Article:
Nursing students learn in the Nicaraguan jungle

“Lindsay, get up, there is a woman in labor that needs our help.” The voice from the darkness jarred Union College nursing major Lindsay Harrison from her midnight slumber.  As her mind cleared of its sleepy grogginess, suddenly the hot Nicaraguan jungle, the villagers and her Frontier Nursing class came flooding back into her consciousness.

She quickly jumped from her resting place and discovered the disembodied voice belonged to Adam Neep, a Union international rescue and relief student who had come to take her to the laboring mother in the nearby village.

“We took care of the woman in labor all night,” Harrison said. “At one point she became very dehydrated and the doctor prescribed coconut water from one of the trees outside and that’s how we got her hydrated.”

Venturing out of the hospital

Harrison, along with eight other students in Union’s Frontier Nursing class spent spring break serving people in remote Nicaraguan villages—delivering babies, treating parasite infected children, educating and much more—on a ten-day mission trip along with a group of IRR students already in the Central American nation for the semester.

They collaborated with doctors and nurses from a local mission called Wings Over Nicaragua. A clinic offering everything from women’s health services to a pharmacy was set up in six villages—a new village each day—serving anyone in need of medical attention.

“We had pregnant women walking four hours through the jungle just to reach our clinic to get check ups and help,” said Amy Golter, one of the Frontier Nursing instructors. She estimates they cared for nearly 800 patients.

Finding the funding

The students raised more than $30,000 to make the trip possible. “I didn’t think I would be able to go because of the cost,” said Marie Johnson. “But God is amazing and through a pancake feed, selling cookie dough and donation letters sent to family, friends, Union faculty and nursing alumni, I was able to raise all the money that I needed.”

With aspirations to be a world traveler, Johnson decided that it was time to travel outside of the country for the first time in her life. “I was ready for an adventure of a lifetime,” said the senior nursing major. “I knew I wanted to go on a mission trip but I never had the opportunity until I had the chance to take this class.”

We’re not in Nebraska anymore

The Frontier Nursing students were accompanied by instructors Amy Golter and Kristine Follett. Their goal is to prepare students for procedures not normally used by nurses in America such as wilderness medicine and suturing. “Doing health care outside of the U.S. is kind of a shock at first, it’s a very eye opening experience and it changes your views on health care,” said Golter. “We get to do a lot of learning of policies and procedures in nursing school that just really are not critical in developing countries where resources are limited, such as wearing gloves for almost everything.” And students often get the hands-on learning experience that would usually be limited to doctors or advanced practitioners. 

“You learn to improvise a lot and be flexible,” said nursing student Renee Souza. One of Souza’s most critical patients was a young pregnant girl who had not felt her 36-week-old fetus kick in weeks. “It was difficult to communicate with her and get straight answers because we could only talk through the translator,” said Souza. After a fetal monitor failed to pick up a fetal heartbeat, the mother was told to walk for a few minutes and come back for another assessment.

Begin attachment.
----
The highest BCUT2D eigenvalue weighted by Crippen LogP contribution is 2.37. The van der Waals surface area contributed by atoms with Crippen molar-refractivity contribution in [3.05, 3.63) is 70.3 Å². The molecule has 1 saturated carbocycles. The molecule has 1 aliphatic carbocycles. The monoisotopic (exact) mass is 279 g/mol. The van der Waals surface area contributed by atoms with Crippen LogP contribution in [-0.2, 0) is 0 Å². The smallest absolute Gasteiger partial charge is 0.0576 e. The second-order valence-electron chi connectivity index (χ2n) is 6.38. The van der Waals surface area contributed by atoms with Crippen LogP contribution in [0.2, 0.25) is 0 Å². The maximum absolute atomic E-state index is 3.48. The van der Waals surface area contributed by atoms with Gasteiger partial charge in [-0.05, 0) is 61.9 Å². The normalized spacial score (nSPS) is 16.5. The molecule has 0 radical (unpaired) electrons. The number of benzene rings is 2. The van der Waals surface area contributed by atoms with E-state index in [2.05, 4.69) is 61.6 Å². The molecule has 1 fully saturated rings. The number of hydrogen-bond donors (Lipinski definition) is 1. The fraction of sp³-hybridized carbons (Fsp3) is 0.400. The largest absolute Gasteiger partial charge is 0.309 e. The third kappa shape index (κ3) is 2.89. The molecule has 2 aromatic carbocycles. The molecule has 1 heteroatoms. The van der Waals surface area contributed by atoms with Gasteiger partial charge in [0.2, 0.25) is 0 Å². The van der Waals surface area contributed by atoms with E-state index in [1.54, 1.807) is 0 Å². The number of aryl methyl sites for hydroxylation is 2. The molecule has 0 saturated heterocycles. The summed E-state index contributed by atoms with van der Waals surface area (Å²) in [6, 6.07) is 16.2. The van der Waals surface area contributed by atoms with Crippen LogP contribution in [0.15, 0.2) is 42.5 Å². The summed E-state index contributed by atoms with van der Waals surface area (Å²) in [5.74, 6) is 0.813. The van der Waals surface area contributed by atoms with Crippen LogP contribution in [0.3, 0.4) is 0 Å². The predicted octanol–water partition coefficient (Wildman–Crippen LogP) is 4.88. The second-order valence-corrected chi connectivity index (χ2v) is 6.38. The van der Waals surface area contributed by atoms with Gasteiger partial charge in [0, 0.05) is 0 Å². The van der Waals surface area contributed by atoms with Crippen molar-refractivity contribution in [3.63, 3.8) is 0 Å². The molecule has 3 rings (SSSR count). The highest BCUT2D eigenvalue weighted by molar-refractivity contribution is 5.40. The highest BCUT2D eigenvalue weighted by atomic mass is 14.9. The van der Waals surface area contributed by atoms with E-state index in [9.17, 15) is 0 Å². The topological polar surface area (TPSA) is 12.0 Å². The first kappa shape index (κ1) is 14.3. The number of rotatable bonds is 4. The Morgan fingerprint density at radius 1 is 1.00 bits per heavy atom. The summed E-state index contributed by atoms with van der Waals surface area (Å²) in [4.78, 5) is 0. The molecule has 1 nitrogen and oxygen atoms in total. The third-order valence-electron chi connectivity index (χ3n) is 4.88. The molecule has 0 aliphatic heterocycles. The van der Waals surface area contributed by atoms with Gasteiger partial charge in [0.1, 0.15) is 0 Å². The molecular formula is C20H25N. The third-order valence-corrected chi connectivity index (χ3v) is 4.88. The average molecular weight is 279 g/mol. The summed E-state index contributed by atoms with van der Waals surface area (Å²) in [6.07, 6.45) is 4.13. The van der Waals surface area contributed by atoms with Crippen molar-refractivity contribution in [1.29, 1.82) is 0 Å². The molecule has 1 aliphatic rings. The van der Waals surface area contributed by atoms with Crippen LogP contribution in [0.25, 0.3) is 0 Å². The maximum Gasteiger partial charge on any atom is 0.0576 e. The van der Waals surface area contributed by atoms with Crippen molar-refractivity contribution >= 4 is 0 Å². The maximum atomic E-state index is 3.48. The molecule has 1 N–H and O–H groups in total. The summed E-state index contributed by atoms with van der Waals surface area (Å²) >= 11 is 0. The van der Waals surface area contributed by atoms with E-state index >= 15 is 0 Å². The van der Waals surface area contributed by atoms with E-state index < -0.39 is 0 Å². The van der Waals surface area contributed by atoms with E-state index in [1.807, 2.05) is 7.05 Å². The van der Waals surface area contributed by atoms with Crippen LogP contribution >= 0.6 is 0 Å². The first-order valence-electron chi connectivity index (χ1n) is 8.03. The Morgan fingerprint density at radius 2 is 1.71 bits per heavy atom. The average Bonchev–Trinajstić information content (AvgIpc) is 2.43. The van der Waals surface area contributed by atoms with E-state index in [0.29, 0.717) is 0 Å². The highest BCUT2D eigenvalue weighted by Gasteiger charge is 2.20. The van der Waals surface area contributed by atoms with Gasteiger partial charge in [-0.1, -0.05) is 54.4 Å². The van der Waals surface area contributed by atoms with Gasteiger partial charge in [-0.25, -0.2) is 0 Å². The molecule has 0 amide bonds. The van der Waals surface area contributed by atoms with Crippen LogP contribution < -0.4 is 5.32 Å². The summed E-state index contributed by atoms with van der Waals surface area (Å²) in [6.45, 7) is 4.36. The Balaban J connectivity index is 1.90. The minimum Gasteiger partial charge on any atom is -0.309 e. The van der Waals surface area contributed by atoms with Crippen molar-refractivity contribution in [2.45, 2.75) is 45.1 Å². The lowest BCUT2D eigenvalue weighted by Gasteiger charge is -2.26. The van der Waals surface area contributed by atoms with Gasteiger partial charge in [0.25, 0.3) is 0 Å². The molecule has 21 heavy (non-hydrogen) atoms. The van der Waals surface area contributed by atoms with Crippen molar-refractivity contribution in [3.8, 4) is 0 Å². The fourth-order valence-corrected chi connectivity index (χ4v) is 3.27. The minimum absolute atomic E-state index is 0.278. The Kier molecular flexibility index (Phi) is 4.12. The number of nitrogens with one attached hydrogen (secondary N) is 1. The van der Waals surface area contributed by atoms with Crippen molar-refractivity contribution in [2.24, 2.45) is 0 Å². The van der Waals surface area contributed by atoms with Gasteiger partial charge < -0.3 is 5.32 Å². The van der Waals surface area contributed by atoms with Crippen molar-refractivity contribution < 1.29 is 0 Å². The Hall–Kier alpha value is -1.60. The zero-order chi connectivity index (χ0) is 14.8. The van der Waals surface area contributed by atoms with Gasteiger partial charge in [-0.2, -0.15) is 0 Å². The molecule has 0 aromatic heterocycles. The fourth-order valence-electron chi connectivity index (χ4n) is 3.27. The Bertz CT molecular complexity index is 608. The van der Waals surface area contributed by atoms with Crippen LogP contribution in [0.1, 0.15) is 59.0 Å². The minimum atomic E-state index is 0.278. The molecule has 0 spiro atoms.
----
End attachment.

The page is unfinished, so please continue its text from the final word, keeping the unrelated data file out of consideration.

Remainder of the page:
Stress rose after the mother didn’t come back for a check-up. “In America it is abnormal for a mother to lose a baby,” said Souza. “But there it is common for a mother to lose several children throughout her life.”

The mother eventually returned and was told to go to the hospital so the doctor could remove the deceased fetus. “There were no tears or sadness from her like you would see here in the U.S.,” said Souza. “You have to know that not every person you meet will you be able to change to a new point of view. You have to accept them and their beliefs and know what your role is at that moment in time.”

Wings Over Nicaragua was able to provide doctors and nurses to assist the nursing team during clinical days and house visits. “All the doctors had their own clinic groups during our clinic days, but none of them were too busy to take time to teach us,” said Harrison. “That would never happen in a clinical setting in the United States, because doctors don’t really get involved with us like that. If I ask doctors here for anything, they will give me a weird look and redirect me elsewhere.”

Many of the students found instruction from doctors a valuable learning experience. “Those doctors were so appreciative that we want to learn,” said Harrison. “All the doctors really made you feel comfortable when asking questions and they would take their time explaining the disease and treatment.”

Forever changed

For many of the nursing students, nothing has been the same since setting foot back on American soil. The memories that were formed in a little over a week have forever changed the outlook on healthcare and general life in America. “I will never again take clean gloves, running water, sanitization and an unlimited supply of medication and supplies for granted,” said Johnson. “It was even a bit difficult to get used to being in America again, I felt spoiled just taking a shower.”

“I learned that we have to find ways to treat anyone looking for care,” said Marissa Peacock. “I need to be the best nurse that I can be and give my patients awesome, compassionate care.”

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